Oh, how difficult it is to be a fabulously rich, incredibly famous professional athlete. It’s a rough life, if you ask them. Or at least some of them, like Cleveland Browns wide receiver Odell Beckham, Jr., who has been on the field for all of two days so far this offseason through the first two games of the team’s mandatory minicamp.
“I don’t think anybody knows what it’s like to be me”, Beckham whined during an extended interview sessions yesterday, “and what I go through on a daily basis. Every single thing I have to deal with [is] something that nobody else I feel like has to deal with”.
Now, make no mistake, there are certainly things that fame and fortune brings that are not ideal. Especially as it pertains to the former, it also brings a lot of negative attention, including misguided bile and hatred, death threats, false rumors, and simply a life that is hyperscrunitized and every minor fault is seen as a mortal sin.
That said, as Pittsburgh Steelers Head Coach Mike Tomlin would say, they are appropriately compensation for all of that. nobody deserves to receive death threats, but having tens of millions of dollars probably makes them a bit easier to stomach.
“I feel like I’m in a way different position than anybody else in the NFL”, he continued, not only distinguishing himself from the common man, but also his uncommon peers. “I feel like I deal with more. There’s things I’ve done in the past but as a man I’ve tried to grow a lot and try to put a lot of stuff behind me and it’s like it just keeps getting brought up”.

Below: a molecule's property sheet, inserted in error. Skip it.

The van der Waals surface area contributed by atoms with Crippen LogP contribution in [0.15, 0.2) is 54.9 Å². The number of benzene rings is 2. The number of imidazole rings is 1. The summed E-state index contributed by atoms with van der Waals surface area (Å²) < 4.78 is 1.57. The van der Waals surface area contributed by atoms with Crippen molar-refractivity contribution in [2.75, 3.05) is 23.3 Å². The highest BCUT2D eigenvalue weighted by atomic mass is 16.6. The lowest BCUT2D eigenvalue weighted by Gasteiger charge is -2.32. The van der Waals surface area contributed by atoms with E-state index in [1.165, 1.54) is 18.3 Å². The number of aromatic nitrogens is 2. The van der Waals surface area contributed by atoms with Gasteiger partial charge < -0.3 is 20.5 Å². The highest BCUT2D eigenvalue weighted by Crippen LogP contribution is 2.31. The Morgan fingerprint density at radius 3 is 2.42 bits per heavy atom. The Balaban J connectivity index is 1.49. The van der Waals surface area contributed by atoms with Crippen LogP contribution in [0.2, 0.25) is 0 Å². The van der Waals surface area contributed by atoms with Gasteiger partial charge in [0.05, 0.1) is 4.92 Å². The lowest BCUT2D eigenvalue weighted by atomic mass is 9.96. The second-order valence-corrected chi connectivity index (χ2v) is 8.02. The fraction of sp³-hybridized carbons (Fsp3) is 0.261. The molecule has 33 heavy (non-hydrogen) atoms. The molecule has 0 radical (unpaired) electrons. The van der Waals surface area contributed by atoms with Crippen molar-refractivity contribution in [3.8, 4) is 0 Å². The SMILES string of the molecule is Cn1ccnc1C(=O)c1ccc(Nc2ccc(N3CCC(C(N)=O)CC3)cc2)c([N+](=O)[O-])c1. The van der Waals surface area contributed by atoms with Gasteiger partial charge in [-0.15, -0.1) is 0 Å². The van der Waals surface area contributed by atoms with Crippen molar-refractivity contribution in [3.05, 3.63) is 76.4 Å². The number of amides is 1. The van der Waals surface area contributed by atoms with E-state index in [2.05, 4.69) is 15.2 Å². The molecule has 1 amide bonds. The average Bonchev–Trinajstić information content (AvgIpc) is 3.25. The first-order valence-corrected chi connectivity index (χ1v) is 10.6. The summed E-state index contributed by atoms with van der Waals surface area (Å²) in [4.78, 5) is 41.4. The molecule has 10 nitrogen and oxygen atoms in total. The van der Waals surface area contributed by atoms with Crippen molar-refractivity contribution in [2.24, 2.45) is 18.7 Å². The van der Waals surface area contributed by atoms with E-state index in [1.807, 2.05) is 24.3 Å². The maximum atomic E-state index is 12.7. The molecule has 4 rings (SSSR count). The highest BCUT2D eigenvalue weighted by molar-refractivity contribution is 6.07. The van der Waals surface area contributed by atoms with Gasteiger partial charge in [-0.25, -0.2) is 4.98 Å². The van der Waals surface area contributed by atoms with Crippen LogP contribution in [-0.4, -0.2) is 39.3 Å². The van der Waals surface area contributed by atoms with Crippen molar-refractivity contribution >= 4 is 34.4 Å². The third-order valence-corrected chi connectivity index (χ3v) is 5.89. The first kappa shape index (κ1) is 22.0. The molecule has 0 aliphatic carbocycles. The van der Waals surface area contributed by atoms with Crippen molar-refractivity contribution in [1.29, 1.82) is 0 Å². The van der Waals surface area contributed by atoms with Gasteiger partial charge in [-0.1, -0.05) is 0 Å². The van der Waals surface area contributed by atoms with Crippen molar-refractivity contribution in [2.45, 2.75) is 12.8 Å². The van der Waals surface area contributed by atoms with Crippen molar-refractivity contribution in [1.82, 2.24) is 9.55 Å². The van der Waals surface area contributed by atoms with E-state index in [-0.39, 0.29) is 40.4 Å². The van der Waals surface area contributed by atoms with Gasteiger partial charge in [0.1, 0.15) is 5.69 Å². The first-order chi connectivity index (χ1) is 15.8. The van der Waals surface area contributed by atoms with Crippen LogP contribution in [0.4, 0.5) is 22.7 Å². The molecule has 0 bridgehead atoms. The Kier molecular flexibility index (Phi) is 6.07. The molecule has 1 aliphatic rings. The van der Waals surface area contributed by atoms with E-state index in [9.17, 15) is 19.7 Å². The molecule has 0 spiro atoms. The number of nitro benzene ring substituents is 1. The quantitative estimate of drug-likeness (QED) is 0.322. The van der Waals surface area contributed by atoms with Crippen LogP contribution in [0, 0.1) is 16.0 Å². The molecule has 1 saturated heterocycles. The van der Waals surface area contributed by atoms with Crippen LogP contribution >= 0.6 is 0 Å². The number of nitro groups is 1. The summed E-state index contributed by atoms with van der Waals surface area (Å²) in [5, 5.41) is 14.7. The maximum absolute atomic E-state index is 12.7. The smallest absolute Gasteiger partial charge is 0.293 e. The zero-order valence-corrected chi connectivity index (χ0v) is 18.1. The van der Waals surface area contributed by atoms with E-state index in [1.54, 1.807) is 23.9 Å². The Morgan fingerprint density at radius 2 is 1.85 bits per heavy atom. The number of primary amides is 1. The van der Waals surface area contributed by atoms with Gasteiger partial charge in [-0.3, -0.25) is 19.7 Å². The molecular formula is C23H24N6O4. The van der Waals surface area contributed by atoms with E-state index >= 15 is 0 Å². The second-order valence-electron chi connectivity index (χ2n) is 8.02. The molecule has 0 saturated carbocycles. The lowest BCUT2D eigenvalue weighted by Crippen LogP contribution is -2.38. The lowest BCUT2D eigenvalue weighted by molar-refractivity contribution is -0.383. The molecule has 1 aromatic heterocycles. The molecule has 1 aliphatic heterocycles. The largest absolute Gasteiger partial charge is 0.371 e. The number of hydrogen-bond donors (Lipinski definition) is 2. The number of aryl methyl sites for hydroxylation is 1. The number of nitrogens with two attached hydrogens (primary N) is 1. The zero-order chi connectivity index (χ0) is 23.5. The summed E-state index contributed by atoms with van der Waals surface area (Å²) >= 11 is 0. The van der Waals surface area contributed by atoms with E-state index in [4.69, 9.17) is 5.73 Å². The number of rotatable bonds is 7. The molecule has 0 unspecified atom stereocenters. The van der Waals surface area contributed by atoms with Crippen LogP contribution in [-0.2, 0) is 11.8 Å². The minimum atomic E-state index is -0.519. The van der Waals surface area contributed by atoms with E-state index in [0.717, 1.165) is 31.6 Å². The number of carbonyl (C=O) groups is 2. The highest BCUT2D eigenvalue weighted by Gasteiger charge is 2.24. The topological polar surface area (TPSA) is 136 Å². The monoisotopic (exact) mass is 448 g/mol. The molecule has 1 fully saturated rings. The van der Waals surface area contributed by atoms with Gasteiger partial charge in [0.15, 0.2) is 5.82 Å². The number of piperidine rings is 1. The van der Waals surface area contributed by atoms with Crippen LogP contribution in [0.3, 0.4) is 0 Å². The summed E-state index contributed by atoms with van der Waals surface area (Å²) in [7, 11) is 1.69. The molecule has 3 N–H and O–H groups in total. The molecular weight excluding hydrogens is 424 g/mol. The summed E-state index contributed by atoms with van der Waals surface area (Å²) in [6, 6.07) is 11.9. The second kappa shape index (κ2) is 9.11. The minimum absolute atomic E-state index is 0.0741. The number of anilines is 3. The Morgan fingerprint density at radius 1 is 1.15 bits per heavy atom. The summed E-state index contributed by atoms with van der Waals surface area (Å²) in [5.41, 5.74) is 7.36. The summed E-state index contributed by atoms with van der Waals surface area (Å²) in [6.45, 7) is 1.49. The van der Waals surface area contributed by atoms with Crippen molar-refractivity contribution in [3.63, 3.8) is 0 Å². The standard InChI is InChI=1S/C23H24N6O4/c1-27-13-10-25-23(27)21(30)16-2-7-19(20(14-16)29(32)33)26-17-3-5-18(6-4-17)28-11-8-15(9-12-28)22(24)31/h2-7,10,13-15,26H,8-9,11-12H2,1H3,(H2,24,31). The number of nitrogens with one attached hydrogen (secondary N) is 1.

So, basically, he is a misunderstood soul and nobody can know what he has to go through every day, how difficult it is to live his life. Insofar as that is true, however, is that really any less true than for pretty much everybody else in the world? Do we ever know everything that another person—even our parents, our children, our spouses, our siblings—deal with? We’re all misunderstood in some way, to some degree.
But only a small fraction of us get paid millions of dollars to play a game, albeit a violent and dangerous one that requires a highly specialized skill that truly few can master at this level.
After Beckham skipped OTAs with his new team as the group installs a new offense with a bunch of new places, he lamented that he’s “moving forward”, but “it’s like the only thing we could do is bring up my past”.
I can’t help but read the tone-deaf, sycophantic tone of an Antonio Brown in these comments. When you skip workouts with your new team, whose offense you don’t even know, it’s going to be talked about when you’re boasting about them being Super Bowl contenders and you’re supposed to be a central figure in that.